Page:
What One Young Adult's Addiction Says About Tennessee's Opioid Crisis
Joy Fanguy was so afraid of overdosing on pain pills that she kept a running log of how many she'd taken on her nightstand. Some nights, she scrawled a note in the event she didn't wake to let her loved ones know her death was not a suicide.
"I was always afraid I would take too much so I wrote it all down," Fanguy said.
Fanguy got her first taste of prescription painkillers around age 14, when she was given Percocet for migraines. She was addicted by the time she could legally drink, and it would be almost eight years before she recognized she needed help.
Now 31, she's left the log behind and is moving into adulthood. She is sober, having escaped the grip of a drug that killed more than 1,400 Tennesseans in 2015 as the state — and much of the nation — struggles to counter an opioid-abuse epidemic.
"I'm not the status quo: I didn't get married. I didn't have kids. I didn't get my s--t together until I was 30," Fanguy said. "I didn't 'keep up with the Joneses.' I lost a decade. My 20s were there — they happened — but I didn't accomplish anything."
For some, the introduction to pain pills — Tramadol, hydrocodone, oxycodone, among others — happens during formative high school years: through an oral surgery prescription or a well-meaning parent hoping to relieve some pain. It can happen in a high school locker room before a football game, to dull the pain. Or before a party, to loosen up.
Addiction specialists are increasingly worried about the high school gateway to opioid abuse as they find themselves treating more addicts in their 20s who got started earlier in life. It can begin innocently enough: Just 2 percent of youths between the ages of 12 and 17 misused a psychotherapeutic drug (a pain reliever, stimulant, tranquilizer and sedatives) in 2015, according to the National Survey on Drug Use and Health. But that number rises dramatically to 5.1 percent for the group between 18 and 25. Several people in various stages of recovery interviewed for this story started using painkillers before they received a diploma — setting the stage for a downward spiral in the years that followed.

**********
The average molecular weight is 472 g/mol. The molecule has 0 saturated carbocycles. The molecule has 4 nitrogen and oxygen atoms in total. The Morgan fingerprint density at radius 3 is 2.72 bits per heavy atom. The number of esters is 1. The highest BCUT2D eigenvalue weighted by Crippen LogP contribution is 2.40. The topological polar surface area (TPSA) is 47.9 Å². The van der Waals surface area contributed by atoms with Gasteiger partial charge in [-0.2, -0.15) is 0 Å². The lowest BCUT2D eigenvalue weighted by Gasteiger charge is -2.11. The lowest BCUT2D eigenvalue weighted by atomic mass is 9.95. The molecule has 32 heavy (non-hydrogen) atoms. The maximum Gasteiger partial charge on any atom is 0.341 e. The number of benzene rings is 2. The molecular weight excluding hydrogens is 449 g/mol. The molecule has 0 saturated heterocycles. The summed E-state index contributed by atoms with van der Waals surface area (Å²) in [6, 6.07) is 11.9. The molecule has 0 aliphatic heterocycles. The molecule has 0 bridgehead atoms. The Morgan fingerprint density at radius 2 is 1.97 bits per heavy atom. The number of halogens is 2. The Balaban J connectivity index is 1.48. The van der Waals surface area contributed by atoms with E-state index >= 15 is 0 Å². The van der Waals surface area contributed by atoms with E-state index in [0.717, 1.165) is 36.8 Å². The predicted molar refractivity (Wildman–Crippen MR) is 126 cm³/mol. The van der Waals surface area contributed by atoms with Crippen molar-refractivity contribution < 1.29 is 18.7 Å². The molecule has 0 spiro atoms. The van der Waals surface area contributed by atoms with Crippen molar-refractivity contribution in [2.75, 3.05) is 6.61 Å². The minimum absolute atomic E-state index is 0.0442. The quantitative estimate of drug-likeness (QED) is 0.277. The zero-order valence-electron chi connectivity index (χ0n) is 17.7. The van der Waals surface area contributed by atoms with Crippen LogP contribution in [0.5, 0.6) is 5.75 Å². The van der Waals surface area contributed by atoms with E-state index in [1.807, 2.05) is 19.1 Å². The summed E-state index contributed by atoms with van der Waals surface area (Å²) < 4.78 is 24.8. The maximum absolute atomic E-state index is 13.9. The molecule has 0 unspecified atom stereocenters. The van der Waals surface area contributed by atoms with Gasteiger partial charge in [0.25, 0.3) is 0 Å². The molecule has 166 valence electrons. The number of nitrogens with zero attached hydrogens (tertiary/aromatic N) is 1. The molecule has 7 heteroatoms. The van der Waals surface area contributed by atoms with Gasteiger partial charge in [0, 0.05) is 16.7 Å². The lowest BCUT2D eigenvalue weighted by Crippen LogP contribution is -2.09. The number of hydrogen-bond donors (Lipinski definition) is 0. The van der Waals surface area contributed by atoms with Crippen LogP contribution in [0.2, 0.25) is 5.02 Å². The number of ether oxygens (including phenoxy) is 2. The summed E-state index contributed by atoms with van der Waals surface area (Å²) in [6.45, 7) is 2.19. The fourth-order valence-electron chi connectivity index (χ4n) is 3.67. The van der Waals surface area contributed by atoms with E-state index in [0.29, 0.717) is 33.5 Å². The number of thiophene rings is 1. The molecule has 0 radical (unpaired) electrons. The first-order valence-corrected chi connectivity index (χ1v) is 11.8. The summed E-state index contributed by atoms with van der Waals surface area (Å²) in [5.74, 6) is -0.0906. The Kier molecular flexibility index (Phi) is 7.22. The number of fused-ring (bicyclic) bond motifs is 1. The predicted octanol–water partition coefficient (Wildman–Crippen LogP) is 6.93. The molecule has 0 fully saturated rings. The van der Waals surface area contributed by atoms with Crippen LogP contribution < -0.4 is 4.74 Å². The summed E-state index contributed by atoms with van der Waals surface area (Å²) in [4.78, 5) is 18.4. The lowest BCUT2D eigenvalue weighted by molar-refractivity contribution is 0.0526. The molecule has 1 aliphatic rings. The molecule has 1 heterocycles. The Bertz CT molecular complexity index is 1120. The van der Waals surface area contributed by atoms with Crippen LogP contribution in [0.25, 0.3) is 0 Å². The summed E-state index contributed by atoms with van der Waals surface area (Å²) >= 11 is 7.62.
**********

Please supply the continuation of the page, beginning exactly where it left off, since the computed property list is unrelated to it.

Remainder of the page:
In Tennessee there is some reason for optimism. State analysis indicates the number of youths in the state who used a painkiller fell from 9 percent to 5 percent between 2004 and 2014. The commissioner of the Tennessee Department of Mental Health and Substance Abuse Services can't point to specific campaigns that influenced the drop, but the decrease gave Dr. Stephen Loyd, medical director, some hope.Lack of life skillsNot everyone who takes a prescription opioid will be an addict.Dr. Meg Benningfield, child and adolescent psychiatrist at Vanderbilt University Medical Center, said more research is needed to understand what differentiates those who become addicted.Limiting exposure to painkillers, unless it's medically necessary, is a priority, physicians say. Nearly three-quarters of teens get a pill from a parent, friend or relative — meaning extra pills in medicine cabinets are a problem.But when it comes to misusing pills for fun, parents and public awareness campaigns should be clear: Opioids are as dangerous as alcohol or illicit drugs."Kids perceive prescription pain medications to be far less dangerous than heroin, when in fact the way they work in the brain is similar," Benningfield said.
Drug court 'probably the worst best thing that's happened to me'
Even as the state has made inroads in curbing the number of opioids being prescribed, the state still ranks second in prescriptions per person. At the same time, doctors say the number of young adults seeking rehab for opioid addiction is growing.
A heroin addict at Cumberland Heights was a novelty when Dr. Chappy Sledge, chief medical officer, joined about seven years ago. Now "it's more and more and more" as pills are harder to get.
It's so common for 20-somethings who haven't mastered the basics of life to come into Cumberland Heights that the facility is introducing special programming on how to maneuver daily situations.
Misuse spiraling into abuse and addiction at a young age will impact generations.
The number of young pregnant women, aged 18 to early 20s, who come to VUMC with an opiate addiction reflects a huge increase from what Dr. Reid Finlayson, an addiction specialist, saw when he joined the hospital about 16 years ago.
Fanguy wishes, though, she’d known the risks — that it would have been a topic at school, in the doctor’s office or at home. She said she wouldn't have taken them.
"Really the hallmark of crossing over into addiction from controlled use is the loss of control. The idea that 'I'm using more than I intended. I'm giving up other things because I'm using,'" Benningfield said.
Fanguy, who balances a quick wit with introspective commentary, gave up a lot.
But she's regained her dreams and ambitions. She is thinking of finishing college, and she wants to be a writer. Her book would be called "Room 112" after the room with plastic office desk rocking chairs where she attended her first outpatient meeting. She loves that room because it gave her her life.
"I finally get the opportunity to remember I had dreams I never got to follow," Fanguy said. "I didn't care about making it through the day. Sometimes I didn't want to wake up the next day."
One of the dreams is to help someone who might be like her: an addict living in plain sight.
"People don't see the average person as being a possible opiate addict. I thought I'd be in a room with really scary looking people. I wasn't," Fanguy said. "I was in a room with people who looked like me. We're your child's teacher. Your banker. Your nurse. Your restaurant manager. We're not bad people. There are people out there who are waiting for someone to say these things out loud so they can say, 'yeah, me too.' "